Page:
Bustin' up at the Carlton County Fair: Children ride sheep at third event
Over 30 kids signed up to ride a young sheep in Sunday's Mutton Bustin' event.
For Jordan Klejeski, 6, the secret was to hold on really tight.
"It's just like riding a bull, except the sheep didn't buck," Klejeski said. "But it was about to run into a fence at the end!"
Jordan was one of 32 children who took part in the Carlton County Fair's Mutton Bustin' event on Sunday, Aug. 22. The fair was canceled in 2020 due to the COVID-19 pandemic, but the fair's return in 2021 marks the third year Mutton Bustin' has been held.
During the contest, children have the opportunity to ride a young sheep for as long as they can while said sheep makes its way down a fenced-in stretch of sand. The event was open to children under 65 pounds, to keep things light on the sheep.
"We started mutton busting three years ago because we wanted to have an event for the kids to be involved in," said Carlton County Fair board member Heather Wright. "Here at Carlton County Fair, we’re very strong in our livestock and exhibiting. We wanted to find something where we could get the kids involved at a young age to continue getting them excited about livestock and participating in the fair."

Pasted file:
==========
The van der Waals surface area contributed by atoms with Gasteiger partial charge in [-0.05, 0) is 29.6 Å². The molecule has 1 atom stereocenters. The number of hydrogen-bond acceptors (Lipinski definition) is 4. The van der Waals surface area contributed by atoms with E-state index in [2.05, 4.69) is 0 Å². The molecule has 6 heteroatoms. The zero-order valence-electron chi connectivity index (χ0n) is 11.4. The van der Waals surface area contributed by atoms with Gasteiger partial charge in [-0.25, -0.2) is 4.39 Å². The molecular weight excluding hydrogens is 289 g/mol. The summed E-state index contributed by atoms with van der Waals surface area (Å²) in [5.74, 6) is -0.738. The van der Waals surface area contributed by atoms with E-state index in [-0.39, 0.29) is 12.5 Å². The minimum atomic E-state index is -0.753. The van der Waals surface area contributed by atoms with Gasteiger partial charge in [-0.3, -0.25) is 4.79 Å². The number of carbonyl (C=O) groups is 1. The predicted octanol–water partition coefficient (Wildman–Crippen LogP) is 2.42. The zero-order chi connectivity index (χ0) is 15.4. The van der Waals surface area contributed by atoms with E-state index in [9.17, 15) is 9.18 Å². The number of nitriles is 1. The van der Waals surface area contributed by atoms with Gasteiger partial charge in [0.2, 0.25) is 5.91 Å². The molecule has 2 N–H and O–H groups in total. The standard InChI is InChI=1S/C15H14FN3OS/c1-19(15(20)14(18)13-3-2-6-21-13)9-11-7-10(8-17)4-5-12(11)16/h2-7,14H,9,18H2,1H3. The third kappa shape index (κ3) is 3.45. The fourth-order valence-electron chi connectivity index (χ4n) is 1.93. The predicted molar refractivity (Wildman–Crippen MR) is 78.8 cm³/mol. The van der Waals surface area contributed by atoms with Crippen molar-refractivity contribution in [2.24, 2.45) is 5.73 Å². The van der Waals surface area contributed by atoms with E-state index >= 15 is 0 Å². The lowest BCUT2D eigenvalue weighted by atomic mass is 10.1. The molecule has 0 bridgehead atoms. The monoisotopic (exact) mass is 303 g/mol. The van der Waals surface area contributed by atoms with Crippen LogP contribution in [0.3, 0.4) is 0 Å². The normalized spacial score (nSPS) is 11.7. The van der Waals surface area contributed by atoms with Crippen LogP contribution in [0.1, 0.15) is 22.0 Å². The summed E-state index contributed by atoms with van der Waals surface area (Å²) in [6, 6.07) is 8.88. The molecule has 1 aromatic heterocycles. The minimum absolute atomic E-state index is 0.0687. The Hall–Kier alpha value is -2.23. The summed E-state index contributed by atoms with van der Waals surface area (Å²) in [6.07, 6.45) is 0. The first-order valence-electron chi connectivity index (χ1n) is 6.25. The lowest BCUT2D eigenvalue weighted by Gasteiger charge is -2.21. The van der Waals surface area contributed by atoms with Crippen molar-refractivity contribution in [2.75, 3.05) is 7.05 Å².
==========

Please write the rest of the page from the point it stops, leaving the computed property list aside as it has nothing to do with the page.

Wright had heard of the event from other fairs and talked about it with her fellow board members for a few years before deciding to try it out. It was a hit.
"We start registration every year an hour early and we're usually full within 10 minutes," Wright said.
The first year, all the sheep came from her farm. Today, it's a mix of sheep from her farm and another local farm. For the littlest participants, Wright brings her 4-year-old sheep, Rona.
"We bring her out for the really small kids so that we give them a really positive experience and they're comfortable and enjoy it enough to come back next year," Wright said.
For older kids, volunteers prepared them with hockey helmets and masks in case they get flung into the dirt or rammed into the side fencing. That's what happened to first-time rider Kaleb Lehto, 8. He had a goal to make it halfway down the fencing, but his sheep had other ideas.
"It was really fun," Lehto said. "I didn't make it down all the way, but I still liked it."
NovaLee Martinez-Dahl, 6, also had a pretty wild sheep.
"You have to hang on to the fur under the neck," Martinez-Dahl said. "You've got to dig in there and hold on until you can't."
A seasoned mutton buster, this was Martinez-Dahl's third year riding in the event.
"She gets excited for it for weeks before the fair, then when the time comes, she gets real nervous. But she did really well this year, even though she had a really wild sheep," said her mother, Jade Dahl.
Martinez-Dahl added one more golden sheep trophy to her collection at home. Every rider gets a trophy regardless of how long they hold on.
As for Klejeski, he managed to hold on to his sheep's neck all the way to the end of the line and was the first rider of the day to do so.
"It was pretty fun," Klejeski said. "I want to do it again."